Erickson said Little Bear’s business partners — grocers like H-E-B, Walmart and Kroger — are either facing delays or redirecting their shipments through other ports of entry outside of Texas, like Nogales, Arizona, to fill shelves.
“The Texas fruit and vegetable industry is struggling to get back, and then a decision like this gets made by a politician who is trying to score political points,” he said. “It’s at the expense of businesses like ours and our employees and consumers’ pocketbooks.”
The inspections also affected southbound exports. Auguste Browne, a 65-year old Canadian trucker, was transporting a truckload of frozen beef from Calgary to Pharr so he could hand off the goods to a Mexican trucker who would then distribute them to Mexican consumers.
Browne was meant to deliver the meat on Monday, but on Thursday morning, he was still in Pharr waiting for his Mexican partner to arrive.
Posted up at a gas station steps away from the border, Browne said delays and holdups are common in the business, but the cause of this one wasn’t normal.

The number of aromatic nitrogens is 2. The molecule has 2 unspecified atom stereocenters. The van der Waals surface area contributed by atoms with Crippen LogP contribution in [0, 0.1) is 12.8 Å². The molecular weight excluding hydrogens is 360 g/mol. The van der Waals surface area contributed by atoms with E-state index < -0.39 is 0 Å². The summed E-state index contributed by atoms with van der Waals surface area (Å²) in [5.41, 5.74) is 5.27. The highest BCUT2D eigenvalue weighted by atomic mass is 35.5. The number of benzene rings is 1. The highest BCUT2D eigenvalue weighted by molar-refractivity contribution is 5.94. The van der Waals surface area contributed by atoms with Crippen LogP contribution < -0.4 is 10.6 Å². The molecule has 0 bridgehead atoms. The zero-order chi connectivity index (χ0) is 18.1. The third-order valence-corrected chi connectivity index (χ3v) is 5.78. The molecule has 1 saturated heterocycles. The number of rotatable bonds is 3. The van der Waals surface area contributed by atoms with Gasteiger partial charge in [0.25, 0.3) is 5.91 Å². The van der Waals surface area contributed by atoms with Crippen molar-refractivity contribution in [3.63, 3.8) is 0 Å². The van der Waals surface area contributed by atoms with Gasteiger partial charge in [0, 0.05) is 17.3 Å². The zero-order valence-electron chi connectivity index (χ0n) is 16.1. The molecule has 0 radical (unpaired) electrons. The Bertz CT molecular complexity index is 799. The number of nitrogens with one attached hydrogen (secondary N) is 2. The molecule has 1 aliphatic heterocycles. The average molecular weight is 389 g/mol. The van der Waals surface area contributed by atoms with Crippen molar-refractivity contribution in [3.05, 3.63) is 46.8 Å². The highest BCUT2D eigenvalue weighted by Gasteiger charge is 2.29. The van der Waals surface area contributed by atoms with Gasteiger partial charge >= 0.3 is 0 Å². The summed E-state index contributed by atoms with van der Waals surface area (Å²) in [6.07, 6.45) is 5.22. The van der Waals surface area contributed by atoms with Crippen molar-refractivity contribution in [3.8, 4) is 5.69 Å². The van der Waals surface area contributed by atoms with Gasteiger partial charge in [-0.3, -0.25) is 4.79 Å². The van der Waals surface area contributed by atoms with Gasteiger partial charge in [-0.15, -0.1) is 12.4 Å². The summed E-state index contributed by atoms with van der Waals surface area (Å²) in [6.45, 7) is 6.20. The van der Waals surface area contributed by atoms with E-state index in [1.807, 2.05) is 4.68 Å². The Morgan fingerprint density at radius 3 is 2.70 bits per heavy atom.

“As a long-haul trucker, you get used to that sort of thing. But this was unique,” he said. “I’ve never had this happen before, and it caught us off guard.”
For now, Browne said, his cargo is safe.
“She’s been frozen at minus 10 Fahrenheit this whole time,” he said. “And luckily I had access to a fuel pump, and I’ve been stranded here, so there’s food. I’ve actually been one of the fortunate ones.”
Sneha Dey and Verónica G. Cárdenas contributed to this report.
Disclosure: H-E-B has been a financial supporter of The Texas Tribune, a nonprofit, nonpartisan news organization that is funded in part by donations from members, foundations and corporate sponsors. Financial supporters play no role in the Tribune’s journalism. Find a complete list of them here.